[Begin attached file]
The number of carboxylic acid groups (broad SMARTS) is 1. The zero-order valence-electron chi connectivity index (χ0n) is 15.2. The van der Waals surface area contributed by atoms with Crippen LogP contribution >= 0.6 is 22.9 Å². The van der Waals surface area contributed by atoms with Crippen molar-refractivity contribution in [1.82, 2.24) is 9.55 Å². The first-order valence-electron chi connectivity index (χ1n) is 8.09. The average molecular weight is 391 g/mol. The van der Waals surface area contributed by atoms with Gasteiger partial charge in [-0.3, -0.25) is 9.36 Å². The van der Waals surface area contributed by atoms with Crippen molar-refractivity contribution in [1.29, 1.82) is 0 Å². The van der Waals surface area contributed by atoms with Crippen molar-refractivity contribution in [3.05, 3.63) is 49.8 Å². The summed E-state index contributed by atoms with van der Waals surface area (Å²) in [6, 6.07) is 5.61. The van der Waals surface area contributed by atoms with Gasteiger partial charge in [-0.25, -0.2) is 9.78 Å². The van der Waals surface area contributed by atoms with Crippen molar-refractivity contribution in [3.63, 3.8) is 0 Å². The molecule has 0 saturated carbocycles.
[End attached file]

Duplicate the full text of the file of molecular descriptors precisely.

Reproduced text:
The number of carboxylic acid groups (broad SMARTS) is 1. The zero-order valence-electron chi connectivity index (χ0n) is 15.2. The van der Waals surface area contributed by atoms with Crippen LogP contribution >= 0.6 is 22.9 Å². The van der Waals surface area contributed by atoms with Crippen molar-refractivity contribution in [1.82, 2.24) is 9.55 Å². The first-order valence-electron chi connectivity index (χ1n) is 8.09. The average molecular weight is 391 g/mol. The van der Waals surface area contributed by atoms with Gasteiger partial charge in [-0.3, -0.25) is 9.36 Å². The van der Waals surface area contributed by atoms with Crippen molar-refractivity contribution in [1.29, 1.82) is 0 Å². The van der Waals surface area contributed by atoms with Crippen molar-refractivity contribution in [3.05, 3.63) is 49.8 Å². The summed E-state index contributed by atoms with van der Waals surface area (Å²) in [6, 6.07) is 5.61. The van der Waals surface area contributed by atoms with Gasteiger partial charge in [-0.25, -0.2) is 9.78 Å². The van der Waals surface area contributed by atoms with Crippen molar-refractivity contribution in [3.63, 3.8) is 0 Å². The molecule has 0 saturated carbocycles.